Why Susan Mariner


    Last year when the same old, same old stole the wheel of the Democratic Party of Virginia and drove it into the ditch, eight years of opportunity ended on the same disappointingly sour crescendo that seemed to accompany every success during those years. Susan represents a refreshing new DPVA tune.

    During two Democratic gubernatorial administrations, when the DPVA constituency might have been energized and broadened by embracing new leadership and recognizing areas that would facilitate a flowering of initiative, the “not invented here” syndrome became an obstacle to progress. Personal ambition, self promotion, and self preservation formed the nexus of motivation for too many who were supposed to be protecting the interests of the DPVA. Many of the party officials and electeds who have failed to support Susan Mariner represent a significant who’s who of who’ve been at the helm. They chose poorly for years and in doing so have lost the authority success might provide in this instance.

    Should the leadership of the DPVA miss this opportunity to refresh its leadership and select someone who can connect to the now disenchanted grass roots volunteers who energized the party’s now ebbing resurgence in Virginia, then they will have what they deserve: abject failure to seize the moment. They will keep the party mired deeply in the ditch.  

    • Elaine in Roanoke
    • Teddy Goodson

      has disappointed this converted Republican on several counts, but mostly it boils down to one basic failure: inability (or unwillingness) to change to meet new challenges. They ignore the grassroots except when they need us, they pretty generally ignore NoVa except when they need us, too—- and even when they need us they are reluctant to admit it, and are unbelievably clumsy in how they “use” us. It’s not that they are still like a 20th century organism trying to make it in the 21st, it is that they are more like a 19th century holdover.  

    • Susan Mariner

      Dan, as one of the hardest working Democratic volunteers I’ve ever known, I certainly appreciate your support. As a Marine, you have never shied from speaking out for what you believe, so I shouldn’t have been surprised by your posting even though it did catch me off guard in a big way.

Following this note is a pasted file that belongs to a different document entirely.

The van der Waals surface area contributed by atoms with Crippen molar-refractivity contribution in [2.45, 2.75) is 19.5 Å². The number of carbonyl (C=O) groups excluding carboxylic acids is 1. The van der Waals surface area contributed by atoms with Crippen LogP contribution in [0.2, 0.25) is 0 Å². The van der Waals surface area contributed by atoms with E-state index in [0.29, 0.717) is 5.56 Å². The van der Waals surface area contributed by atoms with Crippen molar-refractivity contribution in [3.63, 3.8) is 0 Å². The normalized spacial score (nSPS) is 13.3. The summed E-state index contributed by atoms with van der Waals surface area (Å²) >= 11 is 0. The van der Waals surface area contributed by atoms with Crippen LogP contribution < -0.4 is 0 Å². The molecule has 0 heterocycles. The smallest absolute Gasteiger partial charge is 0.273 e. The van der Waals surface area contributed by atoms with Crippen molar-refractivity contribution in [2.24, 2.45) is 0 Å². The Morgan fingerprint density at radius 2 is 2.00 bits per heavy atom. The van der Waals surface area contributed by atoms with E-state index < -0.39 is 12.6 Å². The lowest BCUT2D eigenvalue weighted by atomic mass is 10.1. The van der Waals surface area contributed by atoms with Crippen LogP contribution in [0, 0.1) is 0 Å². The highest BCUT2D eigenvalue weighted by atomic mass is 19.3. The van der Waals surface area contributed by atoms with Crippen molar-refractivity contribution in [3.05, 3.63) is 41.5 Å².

Here’s what I think:

      There are many people who are feeling frustrated with what they view as missed opportunities for the party and are still smarting from losses last year. A few express their frustration in a public forum and others are more quiet, but the frustration is certainly there.

      I think a really helpful way to look at what you’re touching on is what we do to change things in a way that unites Democrats across the Commonwealth in common cause. Possibly the three most powerful words I’ve ever learned in politics I learned in 2008 while serving as the Hampton Roads Political Director for the Obama general election campaign.  

      Respect. Empower. Include.

      That was the Obama campaign staff motto.  And what we were able to accomplish in 2008 by making those three words a reality was a remarkable thing.  

      I honor all those who have signed on in support of Gaylene and am profoundly grateful to those who are supporting me. And I do have a lot of support, though I’ve chosen not to focus on publicly releasing the names of people who are supporting me but rather on what I’d like to do if elected, which to me is really the only thing that matters.  

      I am excited by the possibility of being elected as 1st Vice Chair and of helping to renergize and unite the Party across the Commonwealth.  At a time when one of our greatest challenges is the “enthusiasm gap” between Republicans and Democrats, there can be no higher calling for those who love the Democratic Party and believe in its principles.  

      Respect. Empower. Include….. I say “Let’s do this thing!”